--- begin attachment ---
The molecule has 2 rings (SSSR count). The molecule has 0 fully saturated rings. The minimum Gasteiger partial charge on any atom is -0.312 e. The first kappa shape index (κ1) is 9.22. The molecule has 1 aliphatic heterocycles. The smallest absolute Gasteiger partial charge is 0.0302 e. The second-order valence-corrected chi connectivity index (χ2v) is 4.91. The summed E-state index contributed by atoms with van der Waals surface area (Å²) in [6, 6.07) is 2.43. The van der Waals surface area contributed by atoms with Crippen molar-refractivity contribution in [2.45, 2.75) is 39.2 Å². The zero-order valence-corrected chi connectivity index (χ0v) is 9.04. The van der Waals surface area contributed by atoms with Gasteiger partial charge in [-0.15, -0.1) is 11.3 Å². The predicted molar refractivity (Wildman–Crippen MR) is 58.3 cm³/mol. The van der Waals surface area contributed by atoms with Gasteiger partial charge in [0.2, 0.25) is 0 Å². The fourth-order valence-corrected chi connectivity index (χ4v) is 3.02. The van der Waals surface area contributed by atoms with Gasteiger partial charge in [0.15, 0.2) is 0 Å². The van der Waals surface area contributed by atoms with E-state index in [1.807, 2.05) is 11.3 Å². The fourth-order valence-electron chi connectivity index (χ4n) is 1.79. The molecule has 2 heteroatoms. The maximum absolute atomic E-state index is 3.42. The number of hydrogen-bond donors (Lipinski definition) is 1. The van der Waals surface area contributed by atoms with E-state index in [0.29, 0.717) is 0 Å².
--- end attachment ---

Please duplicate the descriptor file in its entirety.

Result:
The molecule has 2 rings (SSSR count). The molecule has 0 fully saturated rings. The minimum Gasteiger partial charge on any atom is -0.312 e. The first kappa shape index (κ1) is 9.22. The molecule has 1 aliphatic heterocycles. The smallest absolute Gasteiger partial charge is 0.0302 e. The second-order valence-corrected chi connectivity index (χ2v) is 4.91. The summed E-state index contributed by atoms with van der Waals surface area (Å²) in [6, 6.07) is 2.43. The van der Waals surface area contributed by atoms with Crippen molar-refractivity contribution in [2.45, 2.75) is 39.2 Å². The zero-order valence-corrected chi connectivity index (χ0v) is 9.04. The van der Waals surface area contributed by atoms with Gasteiger partial charge in [-0.15, -0.1) is 11.3 Å². The predicted molar refractivity (Wildman–Crippen MR) is 58.3 cm³/mol. The van der Waals surface area contributed by atoms with Gasteiger partial charge in [0.2, 0.25) is 0 Å². The fourth-order valence-corrected chi connectivity index (χ4v) is 3.02. The van der Waals surface area contributed by atoms with Gasteiger partial charge in [0.15, 0.2) is 0 Å². The van der Waals surface area contributed by atoms with E-state index in [1.807, 2.05) is 11.3 Å². The fourth-order valence-electron chi connectivity index (χ4n) is 1.79. The molecule has 2 heteroatoms. The maximum absolute atomic E-state index is 3.42. The number of hydrogen-bond donors (Lipinski definition) is 1. The van der Waals surface area contributed by atoms with E-state index in [0.29, 0.717) is 0 Å².